Restaurants

Nashville Hot Chicken At Roost

M. Sheppard

March 23 2016 - 11:39 PM

So, I have to credit KFC for the favor. That I’ve never been to Nashville (although not for a lack of interest) was largely responsible for my having never tried Nashville Hot chicken.  But I’d never even heard of the style.  Then KFC, during NFL games, began promoting its own version.  Although the ads piqued my interest, I never pursued my curiosity beyond reading a few articles about KFC’s offerings, which, as I anticipated, were described as being relatively fraudulent and corporate tasting.  I certainly don’t want to eat chemical chicken any more that I want to drink industrial beer.  You know me.

Meanwhile, my interest in experiencing true Nashville Hot chicken only grew.  Legend has it that the style was born from the jealousy of a scorned woman whose lover, a chef who operated a Nashville fried-chicken stand, was caught red handed, cheating.  As payback she whipped up for her loving man a rather special batch of fried chicken coated with batter containing a vengefully searing amount of hot sauce.  But instead of torching the cheating heel’s gums, it engendered feelings of love.  Love for flaming chicken, that is.  As it turned out, the man was crazy about the recipe. Others agreed and so emerged a new style.

Well, a trip to the famed chicken’s birthplace, Nashville, was unrealistic for me, even though I recall at one point researching Southwest flights to Music City for the purpose of stuffing my face with some of the flaming fowl.  Finally, one day I gave in and Googled, “Nashville Hot…” and immediately the search titan added the term “Chicago”.   Topping the results list is a local review regarding the Nashville Hot efforts by Leghorn and The Roost.  Can’t say I’ve been to Leghorn but, as a Lakeview denizen, Roost is merely blocks away and has been an occasional indulgence.   One phone call later and I was on my way to ending my life’s pre-Nashville Hot era, for better or worse.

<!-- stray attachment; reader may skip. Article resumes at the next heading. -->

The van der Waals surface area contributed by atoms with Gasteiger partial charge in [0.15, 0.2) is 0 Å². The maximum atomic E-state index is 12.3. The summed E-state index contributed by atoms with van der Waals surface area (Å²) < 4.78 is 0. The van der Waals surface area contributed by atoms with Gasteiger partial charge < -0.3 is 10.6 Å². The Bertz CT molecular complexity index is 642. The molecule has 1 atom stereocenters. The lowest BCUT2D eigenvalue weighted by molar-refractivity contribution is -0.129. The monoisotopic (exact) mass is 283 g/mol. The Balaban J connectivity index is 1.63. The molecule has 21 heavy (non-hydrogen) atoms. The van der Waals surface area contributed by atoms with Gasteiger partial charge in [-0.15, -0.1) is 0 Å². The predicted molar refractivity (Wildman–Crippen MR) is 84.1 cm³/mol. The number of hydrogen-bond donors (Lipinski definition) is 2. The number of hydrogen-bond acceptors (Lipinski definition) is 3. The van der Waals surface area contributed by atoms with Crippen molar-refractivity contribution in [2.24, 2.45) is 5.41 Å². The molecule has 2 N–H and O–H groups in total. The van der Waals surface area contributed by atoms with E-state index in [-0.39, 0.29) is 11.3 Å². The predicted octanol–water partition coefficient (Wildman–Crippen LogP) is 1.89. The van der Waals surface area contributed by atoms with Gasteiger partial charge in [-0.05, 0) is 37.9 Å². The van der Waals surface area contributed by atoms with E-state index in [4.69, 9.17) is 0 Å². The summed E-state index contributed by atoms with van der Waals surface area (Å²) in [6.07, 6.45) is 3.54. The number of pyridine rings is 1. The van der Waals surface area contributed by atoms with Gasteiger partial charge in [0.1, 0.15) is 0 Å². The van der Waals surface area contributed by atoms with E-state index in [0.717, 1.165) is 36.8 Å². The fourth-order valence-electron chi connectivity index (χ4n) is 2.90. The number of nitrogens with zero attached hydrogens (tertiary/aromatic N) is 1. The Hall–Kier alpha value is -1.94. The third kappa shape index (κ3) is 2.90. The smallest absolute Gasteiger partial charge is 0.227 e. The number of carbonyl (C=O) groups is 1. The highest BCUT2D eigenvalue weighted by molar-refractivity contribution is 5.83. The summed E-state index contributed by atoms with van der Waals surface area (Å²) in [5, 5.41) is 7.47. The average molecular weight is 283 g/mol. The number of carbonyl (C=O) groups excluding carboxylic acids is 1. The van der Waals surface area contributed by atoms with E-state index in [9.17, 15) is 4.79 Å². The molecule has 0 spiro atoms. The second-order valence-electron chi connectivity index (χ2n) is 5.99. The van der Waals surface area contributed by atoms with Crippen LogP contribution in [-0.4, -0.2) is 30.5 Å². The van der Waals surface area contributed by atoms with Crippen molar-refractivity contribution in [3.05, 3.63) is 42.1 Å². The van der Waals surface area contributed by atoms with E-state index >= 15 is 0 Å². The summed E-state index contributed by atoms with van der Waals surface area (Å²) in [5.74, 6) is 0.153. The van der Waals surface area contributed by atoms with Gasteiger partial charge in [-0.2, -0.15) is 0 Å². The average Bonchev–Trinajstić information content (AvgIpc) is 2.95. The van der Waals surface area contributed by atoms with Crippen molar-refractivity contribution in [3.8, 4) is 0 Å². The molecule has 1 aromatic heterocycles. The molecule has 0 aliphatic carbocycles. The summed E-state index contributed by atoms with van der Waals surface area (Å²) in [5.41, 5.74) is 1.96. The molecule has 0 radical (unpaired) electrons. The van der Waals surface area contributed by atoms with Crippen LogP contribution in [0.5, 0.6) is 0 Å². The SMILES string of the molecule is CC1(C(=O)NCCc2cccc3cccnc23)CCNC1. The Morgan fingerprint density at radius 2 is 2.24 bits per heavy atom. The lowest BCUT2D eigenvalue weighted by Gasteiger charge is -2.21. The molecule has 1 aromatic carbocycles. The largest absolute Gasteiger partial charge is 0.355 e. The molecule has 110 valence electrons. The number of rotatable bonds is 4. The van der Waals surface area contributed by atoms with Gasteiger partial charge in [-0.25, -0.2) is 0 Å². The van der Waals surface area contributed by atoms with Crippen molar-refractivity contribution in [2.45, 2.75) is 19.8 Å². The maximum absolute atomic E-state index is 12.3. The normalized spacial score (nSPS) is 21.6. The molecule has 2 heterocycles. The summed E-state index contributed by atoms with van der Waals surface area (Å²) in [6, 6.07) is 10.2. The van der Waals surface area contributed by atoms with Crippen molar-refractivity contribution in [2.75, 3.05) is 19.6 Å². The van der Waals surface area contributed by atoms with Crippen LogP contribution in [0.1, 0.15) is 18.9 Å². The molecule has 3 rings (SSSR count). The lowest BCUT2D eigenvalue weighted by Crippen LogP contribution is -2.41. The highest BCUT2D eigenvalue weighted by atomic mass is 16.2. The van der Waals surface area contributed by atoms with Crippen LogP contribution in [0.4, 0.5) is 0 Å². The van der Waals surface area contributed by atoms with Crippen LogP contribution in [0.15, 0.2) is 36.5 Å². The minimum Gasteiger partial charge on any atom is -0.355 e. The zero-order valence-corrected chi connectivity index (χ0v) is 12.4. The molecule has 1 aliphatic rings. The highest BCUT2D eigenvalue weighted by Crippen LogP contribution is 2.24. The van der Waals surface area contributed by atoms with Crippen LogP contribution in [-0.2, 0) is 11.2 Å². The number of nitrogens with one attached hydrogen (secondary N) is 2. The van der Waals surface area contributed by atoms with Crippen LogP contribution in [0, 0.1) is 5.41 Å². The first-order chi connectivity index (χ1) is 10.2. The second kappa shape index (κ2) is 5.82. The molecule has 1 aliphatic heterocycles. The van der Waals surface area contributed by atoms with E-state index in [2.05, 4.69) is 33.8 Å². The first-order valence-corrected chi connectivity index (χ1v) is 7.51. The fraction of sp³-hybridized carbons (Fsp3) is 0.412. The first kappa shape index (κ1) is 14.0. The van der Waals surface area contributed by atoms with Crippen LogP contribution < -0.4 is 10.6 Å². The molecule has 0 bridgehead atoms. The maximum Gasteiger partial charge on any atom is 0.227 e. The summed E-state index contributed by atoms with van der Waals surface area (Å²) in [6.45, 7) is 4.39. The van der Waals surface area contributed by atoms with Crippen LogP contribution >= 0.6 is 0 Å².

At the store a half-chicken order awaited me, and I soon claimed the unremarkable white box which housed my meal and emanated enticing odors of hot sauce and toasty herbs.  At home the moment of truth awaited.  Not having seen any photos of it, I anticipated that Roost’s take would be very spicy, perhaps hellishly so, but would be colored an ordinary brown, with maybe a tint of red, and would not resemble the mouthwateringly tempting deep red signifying authentic Nashville.   Even KFC’s surely dye-enhanced displays in the commercials contained a noticeable red hue which at least slightly, albeit artificially, nudges your cravings.

Upon opening the box my doubts were quickly allayed.  Inside were four large pieces of deep, ruby-red bird which looked enticing and deliciously angry.  It was downright beautiful.  Don’t let anyone tell you otherwise.  Roost’s Nashville Hot is real and it’s spectacular, Jerry.  I tore into it.  Crispy and supple, the warm crust nips at your fingertips which are quickly reddened by the hot sauce.  As you dive in further, healthy chunks of succulent white chicken crowd your mouth with delicious chewiness.

What’s so enjoyable about Roost’s recipe is that indeed the chicken is hot, it fulfills the promise of its fiery redness, and it satisfies your craving for hot spice.  Yet this fire is under control.  There’s plenty enough heat to keep your attention but not so much to overwhelm the herbal spices and hints of dry-rub sweetness, a note which materializes as the bird cools.  This is Roost’s genius.  They give you what you want, heat, but simultaneously deliver an entire array of flavors.  In one mouthwatering package you get the treble and the bass.  But, unlike KFC, there’s no synth. Roost is made to order and tastes every bit so.

Biscuits were my sides, and they were delightfully fluffy.  My only criticism of Roost is that they should add collared greens or perhaps baked beans to their sides roster.  At least a couple of chicken meals come with two sides but your options are pretty much biscuits, chips, and coleslaw, a slate lacking much variation.  Plus, I’m passionately anti-mayo so coleslaw’s a non-starter.  That aside, the spectacular chicken renders any complaints essentially moot.

I don’t eat much fried food but if I’m facing state-ordered execution this is on my short list.  Further, I can’t imagine that any other Chicago attempts at replicating the genre could top this.  My wanderlust for Nashville has been momentarily sated courtesy of Roost.

The Roost

1467 W. Irving Park Rd.

Chicago

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